- Accelerometer detects a change exceeding a set threshold.
- A scheduled timer has expired.
How can you write event-driven code? Take the Line Sensors for example, and contrast a blocking versus event-driven approach to using them:
To support event-driven code you need an "event dispatcher". For CodeBot we've created one called BotServices. It provides a way to attach "callback functions" - like handle_line_sensors() in the example above - to all sorts of events your 'bot might need to react to.
One common event we all respond to is the passage of time! BotServices supports registering callback functions with millisecond-level resolution via the on_timeout() function. Just tell it the function you'd want it to call, and the number of milliseconds in the future that should happen, and it takes care of it. You can register as many timeout functions as you like... It's like having lots of little programmable alarm clocks, that do your bidding when they go off!
The code below shows how you could blink one of CodeBot's LEDs on and off, like we did in the first example above. This time it uses event-driven coding with BotServices.
# Create the event-dispatching service. bot = BotServices() def led_on(): leds.user(0, True) # Turn ON bot.on_timeout(led_off, 1000) # Schedule turn-OFF after 1 sec def led_off(): leds.user(0, False) # Turn OFF bot.on_timeout(led_on, 1000) # Schedule turn-ON after 1 sec # Turn LED on and schedule led_off for later. led_on() # Start the event-loop, which will call our "callback functions" when needed. bot.loop()
See how each callback function above schedules the next callback to occur? Callback functions, also known as event handlers, are responsible for handling an event by doing whatever is needed in response to it. A callback should do its job as quickly as possible, then return so that further events can be processed. Your callbacks are called from the event-loop, which is where BotServices checks all the sensors and timeouts, etc., and dispatches events.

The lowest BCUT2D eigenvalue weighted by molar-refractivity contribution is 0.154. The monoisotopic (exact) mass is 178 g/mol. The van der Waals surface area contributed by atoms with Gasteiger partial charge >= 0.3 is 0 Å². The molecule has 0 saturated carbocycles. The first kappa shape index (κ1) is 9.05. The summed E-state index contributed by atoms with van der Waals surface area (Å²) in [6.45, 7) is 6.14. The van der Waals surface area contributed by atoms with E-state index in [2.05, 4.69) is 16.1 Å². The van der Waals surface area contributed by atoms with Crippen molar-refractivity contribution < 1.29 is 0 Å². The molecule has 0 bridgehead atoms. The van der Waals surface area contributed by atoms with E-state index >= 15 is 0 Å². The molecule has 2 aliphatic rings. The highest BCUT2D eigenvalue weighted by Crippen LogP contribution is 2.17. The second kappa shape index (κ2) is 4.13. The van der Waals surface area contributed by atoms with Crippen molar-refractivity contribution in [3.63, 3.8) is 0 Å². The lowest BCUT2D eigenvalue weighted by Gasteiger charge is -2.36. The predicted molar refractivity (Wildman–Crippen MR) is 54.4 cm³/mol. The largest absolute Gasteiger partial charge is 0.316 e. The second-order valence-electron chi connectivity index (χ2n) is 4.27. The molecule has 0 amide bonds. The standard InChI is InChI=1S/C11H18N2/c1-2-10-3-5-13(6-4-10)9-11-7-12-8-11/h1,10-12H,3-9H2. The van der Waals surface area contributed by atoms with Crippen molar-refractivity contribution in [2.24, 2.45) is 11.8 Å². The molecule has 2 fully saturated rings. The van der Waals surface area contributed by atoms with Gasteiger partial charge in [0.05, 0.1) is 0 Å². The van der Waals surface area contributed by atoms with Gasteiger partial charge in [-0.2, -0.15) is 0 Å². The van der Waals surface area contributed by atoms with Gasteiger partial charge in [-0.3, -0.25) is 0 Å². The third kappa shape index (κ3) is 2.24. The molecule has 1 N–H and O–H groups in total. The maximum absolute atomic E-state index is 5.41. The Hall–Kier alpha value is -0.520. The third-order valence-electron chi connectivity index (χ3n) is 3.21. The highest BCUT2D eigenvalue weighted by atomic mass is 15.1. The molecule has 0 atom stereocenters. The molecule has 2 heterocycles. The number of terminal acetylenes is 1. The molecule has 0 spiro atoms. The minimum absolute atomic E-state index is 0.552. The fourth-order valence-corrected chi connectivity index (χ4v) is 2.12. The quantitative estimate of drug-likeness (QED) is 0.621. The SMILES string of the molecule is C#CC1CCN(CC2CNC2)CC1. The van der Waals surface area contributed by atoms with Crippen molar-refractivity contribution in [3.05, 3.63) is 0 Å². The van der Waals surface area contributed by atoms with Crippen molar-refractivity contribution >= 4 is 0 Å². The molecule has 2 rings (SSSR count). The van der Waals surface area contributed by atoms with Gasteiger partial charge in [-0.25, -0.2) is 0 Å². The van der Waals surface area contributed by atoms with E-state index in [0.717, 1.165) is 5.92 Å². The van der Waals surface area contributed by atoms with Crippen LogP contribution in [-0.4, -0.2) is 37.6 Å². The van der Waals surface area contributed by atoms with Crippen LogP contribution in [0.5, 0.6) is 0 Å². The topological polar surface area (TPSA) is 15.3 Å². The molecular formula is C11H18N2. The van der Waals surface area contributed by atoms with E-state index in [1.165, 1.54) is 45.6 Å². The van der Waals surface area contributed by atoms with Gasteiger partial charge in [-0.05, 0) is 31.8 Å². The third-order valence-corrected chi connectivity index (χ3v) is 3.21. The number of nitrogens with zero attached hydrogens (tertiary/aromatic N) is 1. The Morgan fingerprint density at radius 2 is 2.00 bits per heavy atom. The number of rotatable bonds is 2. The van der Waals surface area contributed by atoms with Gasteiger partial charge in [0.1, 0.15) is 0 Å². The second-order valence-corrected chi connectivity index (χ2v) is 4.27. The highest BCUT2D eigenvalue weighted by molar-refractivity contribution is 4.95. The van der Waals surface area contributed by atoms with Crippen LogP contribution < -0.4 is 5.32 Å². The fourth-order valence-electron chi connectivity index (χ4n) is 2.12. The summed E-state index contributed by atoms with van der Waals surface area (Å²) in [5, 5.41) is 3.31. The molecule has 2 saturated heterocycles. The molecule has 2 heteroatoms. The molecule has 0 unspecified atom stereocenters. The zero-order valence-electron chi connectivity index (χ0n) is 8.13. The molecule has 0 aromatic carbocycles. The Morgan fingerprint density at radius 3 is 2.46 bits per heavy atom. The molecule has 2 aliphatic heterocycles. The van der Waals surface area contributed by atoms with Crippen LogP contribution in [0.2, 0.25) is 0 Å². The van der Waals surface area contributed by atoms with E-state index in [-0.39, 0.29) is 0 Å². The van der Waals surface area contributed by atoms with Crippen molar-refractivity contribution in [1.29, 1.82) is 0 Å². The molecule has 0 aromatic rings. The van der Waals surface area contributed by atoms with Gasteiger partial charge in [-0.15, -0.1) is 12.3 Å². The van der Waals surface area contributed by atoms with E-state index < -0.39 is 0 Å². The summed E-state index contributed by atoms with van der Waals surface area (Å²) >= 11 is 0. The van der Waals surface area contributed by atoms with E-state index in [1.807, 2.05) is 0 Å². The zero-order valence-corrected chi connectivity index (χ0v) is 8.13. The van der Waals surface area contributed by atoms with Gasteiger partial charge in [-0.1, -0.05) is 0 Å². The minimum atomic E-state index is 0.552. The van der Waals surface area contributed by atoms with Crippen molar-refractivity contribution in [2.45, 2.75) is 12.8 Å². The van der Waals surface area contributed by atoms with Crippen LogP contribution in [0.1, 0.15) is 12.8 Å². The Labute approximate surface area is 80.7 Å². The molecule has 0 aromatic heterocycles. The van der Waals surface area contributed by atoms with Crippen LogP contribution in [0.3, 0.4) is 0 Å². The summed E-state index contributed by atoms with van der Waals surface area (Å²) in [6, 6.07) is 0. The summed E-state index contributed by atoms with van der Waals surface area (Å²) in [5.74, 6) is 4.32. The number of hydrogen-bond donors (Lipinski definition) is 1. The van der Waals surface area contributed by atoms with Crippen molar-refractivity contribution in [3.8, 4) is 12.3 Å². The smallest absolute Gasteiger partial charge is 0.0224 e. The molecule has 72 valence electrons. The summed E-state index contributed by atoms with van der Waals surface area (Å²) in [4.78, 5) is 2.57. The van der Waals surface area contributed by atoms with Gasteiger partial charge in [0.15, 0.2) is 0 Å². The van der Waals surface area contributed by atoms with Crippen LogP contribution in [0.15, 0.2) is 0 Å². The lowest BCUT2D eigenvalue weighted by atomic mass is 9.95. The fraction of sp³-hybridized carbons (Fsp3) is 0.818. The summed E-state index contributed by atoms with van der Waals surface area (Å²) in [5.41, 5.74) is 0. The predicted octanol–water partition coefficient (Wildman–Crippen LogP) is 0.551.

Writing code in this way makes it easy to add tasks that do different things simultaneously. For example, the following shows the code we could add to make CodeBot drive in a square while still blinking those LEDs at a 1-sec rate. Hey, we're multitasking!
# Define callback functions for square driving! def turn_complete(): go_straight() # Start going straight bot.on_timeout(straight_complete, 1000) # Schedule next move def straight_complete(): turn_right() # Start turning right bot.on_timeout(turn_complete, 500) # Schedule next move # Start making our square! turn_complete()
Event-Driven code looks quite different than the sequential code you may have written in the past. But really your code is still being run one-step-at-a-time just like always. It’s just that the code that calls your callback functions is down inside bot.loop(), so it seems a bit like magic as your program runs!
In our classroom beta testing so far, we're finding students quickly grasp the event-driven approach. That's awesome, because it's definitely not unique to robotics. Almost all web applications rely heavily on event-driven programming, as do many games, mobile apps and other software we interact with every day.